Dentelle Aux Fuseaux (bobbin lace)

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Jun 4, 2010 No Comments ›› Gil Mangels
New Exhibit at the Miracle of America Museum
by Mary Stewart Sale, Autumn 2002.

The spinsters and knitters in the sun,
And the free maids that weave their threads with bones …
—Shakespeare, Twelfth Night.

Sometime in the 1600s an order of nuns set up a school in the historic town of Bayeux, France, just inland from Normandy’s Channel coast, establishing a tradition of dentelle aux fuseaux, or bobbin lace. Using bone or wooden rods wound with fine threads of silk, linen, drawn silver or gold, lace was created by weaving and twisting a dozen to more than 600 bobbins around an intricate cluster of pins, often fashioned of fish bones. The nuns’ laces clothed altars, trimmed vestments and other ecclesiastical accessories. Flanders, Italy and Spain also developed cottage industries in the art of bobbin lace about this time. In England, Queen Catherine of Aragon taught lace making while residing in Ampthill in 1531, and Flemish immigrants fleeing from persecution brought the art with them in the 1560s. Bobbin lace was passed down in a show- and- tell tradition of skill, patience and arduous toil by peasant women working late into the night after the daily chores were done, using magnifying loupes and a single candle magnified by water flasks.

Demand for handmade lace grew in the 17th century, and women and children were schooled in its making. Until the Industrial Revolution, life’s comedies and tragedies became interwoven with the history of lace. The finest, most painstaking laces assumed almost priceless value up through the 19th century, becoming one of Europe’s dearest articles of commerce. Lace was an insignia of rank and station, so highly prized that noblemen sold acres of land to buy lace made by poor women of the towns and countryside, who themselves wore ‘beggar’s lace’ made from coarser threads. The greatest period for lace making was during the Napoleonic wars when no lace was imported and exports to America resumed after the War of Independence. Women and men were paid 25 shillings per week for working lace for ruffs, cuffs, parasols, fans and other foppish fashions of the wealthy and royal. Church leaders railed against such extravagance, demanding laws to limit how much or who could wear lace, while winking at elaborate christening gowns, wedding dresses and lace for court and state occasions. Vermeer’s painting of “The Lacemaker” [Dentelliere], circa 1660 – 1670, hangs in the Louvre in Paris, and Maes’ “/old/exhibits/lacemaker” may be seen at the MOMA in New York City.

The intelligence, logic and mathematics behind the lace patterns and tools are on exhibit at the Miracle of America Museum on Highway 93, just south of Polson.

Pillow lace, bobbin lace and bone lace are all terms used for the textiles created on three kinds of bolsters on display. The ‘cookie pillow’ is a large, mounded and padded circle of velvet on which doilies, handkerchiefs and fans are worked. The continuous lace edgings are made on one of two kinds of rotating cylinders with porcupine- like bristles of tiny pins. Each pin supports a fine thread weighted by a pair of slender bobbins. The 3 to 5 inch long bobbins are a collector’s delight, made from bone, wood, pewter, glass, brass or ivory. Antique bobbins may be carved, intricately lathe- turned, or inlaid with metals or exotic woods. Some are inscribed with names, dates and messages to commemorate events such as hangings, or to share romantic thoughts. One famous bobbin is inscribed, “My mind is fex [fixed], I cannot rang[e], I love my choice too well to chang[e].” On another: “Elisha Smith Goodman, Born April 9, 1824, died May 29, 1843, aged 19 years.” English bobbins have a loop at the end for “spangling,” a loop of beads, old coins or buttons to weight the bobbin and keep it from rolling around on a round surface. One imagines the clicking, tinkling sound of the bobbins being worked into yards of lace in the twilight in the Old World.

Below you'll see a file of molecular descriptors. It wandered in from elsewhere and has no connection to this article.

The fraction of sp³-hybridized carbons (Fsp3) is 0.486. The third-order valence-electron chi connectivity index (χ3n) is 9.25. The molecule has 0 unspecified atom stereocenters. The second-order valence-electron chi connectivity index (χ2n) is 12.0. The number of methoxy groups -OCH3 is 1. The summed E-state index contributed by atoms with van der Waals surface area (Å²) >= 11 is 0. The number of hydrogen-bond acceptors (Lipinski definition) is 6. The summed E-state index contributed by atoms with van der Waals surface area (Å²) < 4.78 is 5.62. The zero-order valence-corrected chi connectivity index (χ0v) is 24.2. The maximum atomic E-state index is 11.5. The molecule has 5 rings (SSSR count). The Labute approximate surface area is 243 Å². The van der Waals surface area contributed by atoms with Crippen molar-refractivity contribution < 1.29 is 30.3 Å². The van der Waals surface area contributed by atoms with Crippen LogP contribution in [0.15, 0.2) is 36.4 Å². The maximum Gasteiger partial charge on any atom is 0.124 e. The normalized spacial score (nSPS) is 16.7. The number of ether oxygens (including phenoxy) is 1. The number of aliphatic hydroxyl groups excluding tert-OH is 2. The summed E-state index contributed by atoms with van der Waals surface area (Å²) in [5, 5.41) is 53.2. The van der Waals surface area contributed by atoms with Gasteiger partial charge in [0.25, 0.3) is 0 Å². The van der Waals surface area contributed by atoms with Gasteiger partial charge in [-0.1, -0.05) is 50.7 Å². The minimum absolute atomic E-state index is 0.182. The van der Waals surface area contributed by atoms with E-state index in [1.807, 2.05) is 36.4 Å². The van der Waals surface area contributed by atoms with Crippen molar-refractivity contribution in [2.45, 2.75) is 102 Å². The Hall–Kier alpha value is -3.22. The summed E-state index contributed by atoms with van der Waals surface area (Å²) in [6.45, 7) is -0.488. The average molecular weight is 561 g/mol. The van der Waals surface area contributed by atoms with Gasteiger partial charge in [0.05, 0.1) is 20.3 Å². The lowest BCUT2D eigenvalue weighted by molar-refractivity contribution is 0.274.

The lace patterns themselves are ‘prickings,’ or parchment perforated like a tiny stencil with the outline and inner shapes of the lace. A pin is strategically inserted in each hole of the pattern so that threads are woven and twisted in picots, spiders, braids, ground and filling designs for the most gossamer and delicate of laces.

Yet for all its intricacy and mystery, all bobbin lace consists of two basic stitches, the twist and the cross. Combinations of these two simple movements form the basis of all bobbin lace, and can be done with old- fashioned clothespins, string and a small pillowcase made into a stiff bolster that will support multiple pins. Pillows were traditionally stuffed with sawdust or straw. The small stands to support the pillows are called horses, maids or ladies. Some cylinder pillows were simply rotated in one’s lap, with a pincushion hanging near, frequently shaped like a heart.

Hardly a lost art, bobbin lace is demonstrated every summer at the Living History event at the Miracle of America Museum. The museum is open all winter 8 – 5 Monday through Saturday and 1:30 – 5 Sunday. Rates are $2 for children and $5 for those over 12 (AAA & seniors over 65 – 50¢ discount to $4.50).

The Great Falls Weavers and Spinners and Lacers Guild meets to make bobbin lace, and supplies and books are available from Sweden through Unicorn Books, 1338 Ross Street, Petaluma CA 94954, (707) 762-3362.

Mary Stewart Sale, Blue Elephant Studio,
819 Bayview Drive, Polson MT 59860,
406-883-2953, fax 406-883-1153,

NEWS RELEASE, Autumn 2002, Polson Montana.